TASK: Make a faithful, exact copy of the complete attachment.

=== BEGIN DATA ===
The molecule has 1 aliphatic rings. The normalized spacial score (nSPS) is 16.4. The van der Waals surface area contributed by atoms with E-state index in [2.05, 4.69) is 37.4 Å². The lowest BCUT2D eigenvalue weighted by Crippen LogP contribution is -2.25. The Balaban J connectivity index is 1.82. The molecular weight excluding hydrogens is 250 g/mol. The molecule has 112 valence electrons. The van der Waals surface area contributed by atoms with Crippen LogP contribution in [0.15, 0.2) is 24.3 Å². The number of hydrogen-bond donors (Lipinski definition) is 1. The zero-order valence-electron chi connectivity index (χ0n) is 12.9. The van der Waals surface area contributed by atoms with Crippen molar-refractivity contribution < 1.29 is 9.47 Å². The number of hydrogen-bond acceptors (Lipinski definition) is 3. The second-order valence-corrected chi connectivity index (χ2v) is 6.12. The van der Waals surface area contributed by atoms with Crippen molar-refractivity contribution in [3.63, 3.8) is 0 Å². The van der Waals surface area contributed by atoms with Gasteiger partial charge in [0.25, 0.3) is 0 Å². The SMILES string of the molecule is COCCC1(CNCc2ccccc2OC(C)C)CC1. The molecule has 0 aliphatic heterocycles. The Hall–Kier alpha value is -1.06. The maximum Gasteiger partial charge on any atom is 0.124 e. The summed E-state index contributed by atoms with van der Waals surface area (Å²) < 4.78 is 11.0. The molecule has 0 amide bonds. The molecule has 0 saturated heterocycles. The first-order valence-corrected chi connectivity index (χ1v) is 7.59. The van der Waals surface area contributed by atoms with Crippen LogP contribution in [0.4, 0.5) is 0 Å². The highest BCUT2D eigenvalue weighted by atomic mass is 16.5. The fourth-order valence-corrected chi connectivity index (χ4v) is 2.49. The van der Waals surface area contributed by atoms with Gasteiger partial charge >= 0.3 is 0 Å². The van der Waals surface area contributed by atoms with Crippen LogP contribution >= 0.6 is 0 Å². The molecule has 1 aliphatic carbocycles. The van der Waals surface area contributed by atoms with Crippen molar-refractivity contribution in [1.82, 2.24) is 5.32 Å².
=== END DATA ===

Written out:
The molecule has 1 aliphatic rings. The normalized spacial score (nSPS) is 16.4. The van der Waals surface area contributed by atoms with E-state index in [2.05, 4.69) is 37.4 Å². The lowest BCUT2D eigenvalue weighted by Crippen LogP contribution is -2.25. The Balaban J connectivity index is 1.82. The molecular weight excluding hydrogens is 250 g/mol. The molecule has 112 valence electrons. The van der Waals surface area contributed by atoms with Crippen LogP contribution in [0.15, 0.2) is 24.3 Å². The number of hydrogen-bond donors (Lipinski definition) is 1. The zero-order valence-electron chi connectivity index (χ0n) is 12.9. The van der Waals surface area contributed by atoms with Crippen molar-refractivity contribution < 1.29 is 9.47 Å². The number of hydrogen-bond acceptors (Lipinski definition) is 3. The second-order valence-corrected chi connectivity index (χ2v) is 6.12. The van der Waals surface area contributed by atoms with Crippen molar-refractivity contribution in [3.63, 3.8) is 0 Å². The van der Waals surface area contributed by atoms with Gasteiger partial charge in [0.25, 0.3) is 0 Å². The SMILES string of the molecule is COCCC1(CNCc2ccccc2OC(C)C)CC1. The molecule has 0 aliphatic heterocycles. The Hall–Kier alpha value is -1.06. The maximum Gasteiger partial charge on any atom is 0.124 e. The summed E-state index contributed by atoms with van der Waals surface area (Å²) < 4.78 is 11.0. The molecule has 0 amide bonds. The molecule has 0 saturated heterocycles. The first-order valence-corrected chi connectivity index (χ1v) is 7.59. The van der Waals surface area contributed by atoms with Crippen LogP contribution in [0.4, 0.5) is 0 Å². The highest BCUT2D eigenvalue weighted by atomic mass is 16.5. The fourth-order valence-corrected chi connectivity index (χ4v) is 2.49. The van der Waals surface area contributed by atoms with Gasteiger partial charge >= 0.3 is 0 Å². The van der Waals surface area contributed by atoms with Crippen LogP contribution >= 0.6 is 0 Å². The molecule has 1 aliphatic carbocycles. The van der Waals surface area contributed by atoms with Crippen molar-refractivity contribution in [1.82, 2.24) is 5.32 Å².